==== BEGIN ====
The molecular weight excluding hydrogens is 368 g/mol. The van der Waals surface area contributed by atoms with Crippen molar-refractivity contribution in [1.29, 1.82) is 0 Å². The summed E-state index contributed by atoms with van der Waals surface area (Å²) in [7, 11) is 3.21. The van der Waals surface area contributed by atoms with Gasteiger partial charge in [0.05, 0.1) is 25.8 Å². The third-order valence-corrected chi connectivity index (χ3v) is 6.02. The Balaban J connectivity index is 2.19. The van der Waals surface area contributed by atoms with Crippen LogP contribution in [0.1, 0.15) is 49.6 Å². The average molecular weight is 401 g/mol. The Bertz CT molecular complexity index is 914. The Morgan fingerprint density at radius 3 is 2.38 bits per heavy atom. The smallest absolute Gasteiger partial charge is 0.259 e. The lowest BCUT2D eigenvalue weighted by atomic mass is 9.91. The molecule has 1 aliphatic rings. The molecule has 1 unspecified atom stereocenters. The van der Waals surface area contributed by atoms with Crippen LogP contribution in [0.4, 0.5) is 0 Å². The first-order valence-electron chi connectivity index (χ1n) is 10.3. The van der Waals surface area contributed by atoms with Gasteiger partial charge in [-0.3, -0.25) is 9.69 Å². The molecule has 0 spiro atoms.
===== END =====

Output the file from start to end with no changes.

The molecular weight excluding hydrogens is 368 g/mol. The van der Waals surface area contributed by atoms with Crippen molar-refractivity contribution in [1.29, 1.82) is 0 Å². The summed E-state index contributed by atoms with van der Waals surface area (Å²) in [7, 11) is 3.21. The van der Waals surface area contributed by atoms with Gasteiger partial charge in [0.05, 0.1) is 25.8 Å². The third-order valence-corrected chi connectivity index (χ3v) is 6.02. The Balaban J connectivity index is 2.19. The van der Waals surface area contributed by atoms with Crippen LogP contribution in [0.1, 0.15) is 49.6 Å². The average molecular weight is 401 g/mol. The Bertz CT molecular complexity index is 914. The Morgan fingerprint density at radius 3 is 2.38 bits per heavy atom. The smallest absolute Gasteiger partial charge is 0.259 e. The lowest BCUT2D eigenvalue weighted by atomic mass is 9.91. The molecule has 1 aliphatic rings. The molecule has 1 unspecified atom stereocenters. The van der Waals surface area contributed by atoms with Crippen LogP contribution in [0.4, 0.5) is 0 Å². The first-order valence-electron chi connectivity index (χ1n) is 10.3. The van der Waals surface area contributed by atoms with Gasteiger partial charge in [-0.3, -0.25) is 9.69 Å². The molecule has 0 spiro atoms.